Phyllis Holloway of Independence, Mo., was horrified that the House of Representatives went home for the holidays last month, letting unemployment benefits expire for 1.3 million jobless workers.
She called her congressman to express her outrage, even though he represents 413,309 constituents on the North Coast of California, half a continent away from her home near the Missouri-Kansas border.
Democratic Rep. Jared Huffman of San Rafael said, in essence: "Me, too, mom."
Reflecting on his freshman year in the House of Representatives, Huffman said he, like his mother, was offended by House Speaker John Boehner's comment -#8212; "we've done our work" -#8212; at the close of the least productive year in recent congressional history.
"We're all angry," Huffman said during a lengthy interview in his downtown San Rafael office.
Americans' approval rating of Congress plunged in November to 9 percent, the lowest ever in the Gallup poll's 39-year history of asking the question.
The first term of the 113th Congress ended a month later with the enactment of 71 bills, the lowest total in decades, leaving the carpeted chambers on Capitol Hill littered with major actions left undone, including an overhaul of immigration laws, a farm/food stamps bill, gun violence prevention and unemployment insurance.
Congress' most memorable handiwork in 2013 was likely the 16-day government shutdown that cost the economy $24 billion, according to the financial ratings agency Standard - Poor's.
Huffman, like many pundits, blamed obstructionist Republicans for the lack of action on Capitol Hill, especially in the GOP-controlled House, where Boehner largely caved in to pressure from the arch-conservative tea party faction.
"The (Democratic) minority in the House is virtually powerless," said David McCuan, a Sonoma State University political scientist.
McCuan said he would give the House a grade of D-minus for 2013, upgraded from an F only because of the bi-partisan budget compromise approved in early December on a 332-94 vote, with more than 160 Democrats in favor and more than 60 Republicans opposed.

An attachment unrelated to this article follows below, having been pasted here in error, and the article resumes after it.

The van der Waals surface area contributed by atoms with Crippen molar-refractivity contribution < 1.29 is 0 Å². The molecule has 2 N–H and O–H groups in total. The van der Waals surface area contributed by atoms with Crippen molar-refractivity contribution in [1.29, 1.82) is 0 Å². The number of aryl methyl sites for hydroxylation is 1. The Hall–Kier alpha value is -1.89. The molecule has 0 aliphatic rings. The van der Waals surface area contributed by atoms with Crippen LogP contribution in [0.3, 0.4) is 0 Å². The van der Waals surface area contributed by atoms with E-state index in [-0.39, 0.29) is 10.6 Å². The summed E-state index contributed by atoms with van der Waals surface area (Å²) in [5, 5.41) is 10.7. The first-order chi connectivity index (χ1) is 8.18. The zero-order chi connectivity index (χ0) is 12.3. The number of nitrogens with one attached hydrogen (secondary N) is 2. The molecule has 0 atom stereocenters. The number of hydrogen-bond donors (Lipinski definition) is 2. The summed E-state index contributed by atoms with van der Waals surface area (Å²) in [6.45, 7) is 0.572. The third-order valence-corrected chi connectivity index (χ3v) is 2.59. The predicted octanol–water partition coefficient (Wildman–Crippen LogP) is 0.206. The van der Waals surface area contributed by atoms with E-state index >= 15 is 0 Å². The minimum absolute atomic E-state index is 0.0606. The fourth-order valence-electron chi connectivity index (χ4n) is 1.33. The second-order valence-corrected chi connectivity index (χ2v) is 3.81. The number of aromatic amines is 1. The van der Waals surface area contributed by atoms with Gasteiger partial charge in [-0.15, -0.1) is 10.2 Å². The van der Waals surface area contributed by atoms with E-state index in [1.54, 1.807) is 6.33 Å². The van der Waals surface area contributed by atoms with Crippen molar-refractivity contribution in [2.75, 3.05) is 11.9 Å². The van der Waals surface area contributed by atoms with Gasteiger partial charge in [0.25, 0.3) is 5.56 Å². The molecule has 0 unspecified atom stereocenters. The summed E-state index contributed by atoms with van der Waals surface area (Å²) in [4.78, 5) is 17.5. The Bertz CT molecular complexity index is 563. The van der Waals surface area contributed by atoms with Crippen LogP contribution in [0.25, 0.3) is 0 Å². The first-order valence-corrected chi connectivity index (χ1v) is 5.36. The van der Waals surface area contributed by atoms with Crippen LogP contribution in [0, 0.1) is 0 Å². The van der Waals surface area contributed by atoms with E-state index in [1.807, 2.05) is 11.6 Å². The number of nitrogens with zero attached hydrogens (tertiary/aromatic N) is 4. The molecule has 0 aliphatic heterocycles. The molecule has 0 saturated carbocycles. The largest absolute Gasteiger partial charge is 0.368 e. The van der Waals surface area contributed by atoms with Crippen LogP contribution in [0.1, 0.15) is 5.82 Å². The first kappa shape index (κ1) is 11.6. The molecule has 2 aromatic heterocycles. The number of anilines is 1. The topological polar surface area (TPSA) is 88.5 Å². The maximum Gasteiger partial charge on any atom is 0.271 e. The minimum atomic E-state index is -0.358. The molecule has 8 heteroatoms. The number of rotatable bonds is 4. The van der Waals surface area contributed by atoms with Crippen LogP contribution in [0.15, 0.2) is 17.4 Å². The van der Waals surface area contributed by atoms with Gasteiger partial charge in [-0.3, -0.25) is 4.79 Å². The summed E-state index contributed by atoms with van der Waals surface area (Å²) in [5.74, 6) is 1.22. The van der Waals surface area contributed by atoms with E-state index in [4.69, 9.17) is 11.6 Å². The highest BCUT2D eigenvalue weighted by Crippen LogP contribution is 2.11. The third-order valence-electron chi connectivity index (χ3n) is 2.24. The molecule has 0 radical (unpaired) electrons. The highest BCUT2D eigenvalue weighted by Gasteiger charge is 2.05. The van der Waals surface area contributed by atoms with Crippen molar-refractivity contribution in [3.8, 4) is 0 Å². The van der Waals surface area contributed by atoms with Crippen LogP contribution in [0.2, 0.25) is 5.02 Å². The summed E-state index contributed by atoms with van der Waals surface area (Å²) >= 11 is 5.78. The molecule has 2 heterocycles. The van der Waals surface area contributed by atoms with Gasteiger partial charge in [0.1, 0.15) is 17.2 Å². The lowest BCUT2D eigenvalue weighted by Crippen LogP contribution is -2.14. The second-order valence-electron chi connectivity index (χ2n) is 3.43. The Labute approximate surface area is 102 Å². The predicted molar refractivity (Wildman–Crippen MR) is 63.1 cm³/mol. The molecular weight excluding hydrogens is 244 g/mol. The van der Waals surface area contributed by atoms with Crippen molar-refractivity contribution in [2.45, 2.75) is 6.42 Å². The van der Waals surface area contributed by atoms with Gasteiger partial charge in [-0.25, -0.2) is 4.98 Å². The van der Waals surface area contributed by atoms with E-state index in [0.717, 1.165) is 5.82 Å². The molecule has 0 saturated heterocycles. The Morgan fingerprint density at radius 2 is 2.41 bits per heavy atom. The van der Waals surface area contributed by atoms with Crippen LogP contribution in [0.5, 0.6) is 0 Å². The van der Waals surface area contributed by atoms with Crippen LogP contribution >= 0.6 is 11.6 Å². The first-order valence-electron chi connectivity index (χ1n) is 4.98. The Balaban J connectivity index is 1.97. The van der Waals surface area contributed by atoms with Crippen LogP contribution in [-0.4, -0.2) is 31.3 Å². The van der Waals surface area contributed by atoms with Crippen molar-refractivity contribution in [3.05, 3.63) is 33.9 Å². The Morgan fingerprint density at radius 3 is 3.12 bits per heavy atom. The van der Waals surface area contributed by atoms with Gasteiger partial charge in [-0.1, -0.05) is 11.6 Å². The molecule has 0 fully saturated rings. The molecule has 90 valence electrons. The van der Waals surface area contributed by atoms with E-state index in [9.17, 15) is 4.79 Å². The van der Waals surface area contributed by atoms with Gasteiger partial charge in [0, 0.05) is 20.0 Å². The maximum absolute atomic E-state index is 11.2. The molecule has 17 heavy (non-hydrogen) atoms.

Huffman, 49, won former Rep. Lynn Woolsey's seat in 2012, after being termed out of the state Assembly, where he had more than 60 bills approved in six years.
He was under no illusions of his stature as a freshman member of the House's minority party, but Huffman said he was surprised by the Republicans' intransigence.
There was, he said, "a complete lack of conciliation in the wake of the 2012 election," in which President Barack Obama won by 5 million votes and Democrats gained seats in both houses of Congress.
The most conservative Republicans continued "rooting for the government to fail," Huffman said, and the House voted nine more times last year to repeal or dismantle Obama's Affordable Care Act, bringing the total to more than 40 purely symbolic votes.
Of the 71 bills enacted by Congress last year, at least 48 were noncontroversial measures approved in the House by voice vote, unanimous consent or under a suspension of rules to facilitate speedy action.
Huffman's own legislative scorecard was meager. Only three of the 322 measures he co-sponsored became law, including a reauthorization of the Violence Against Women Act.
Two of the three bills he introduced were referred to committee, and his lone success -#8212; a measure adding 1,255 acres of Mendocino County coastline to the California Coastal National Monument -#8212; passed the House in July, but a companion measure stalled in the Senate.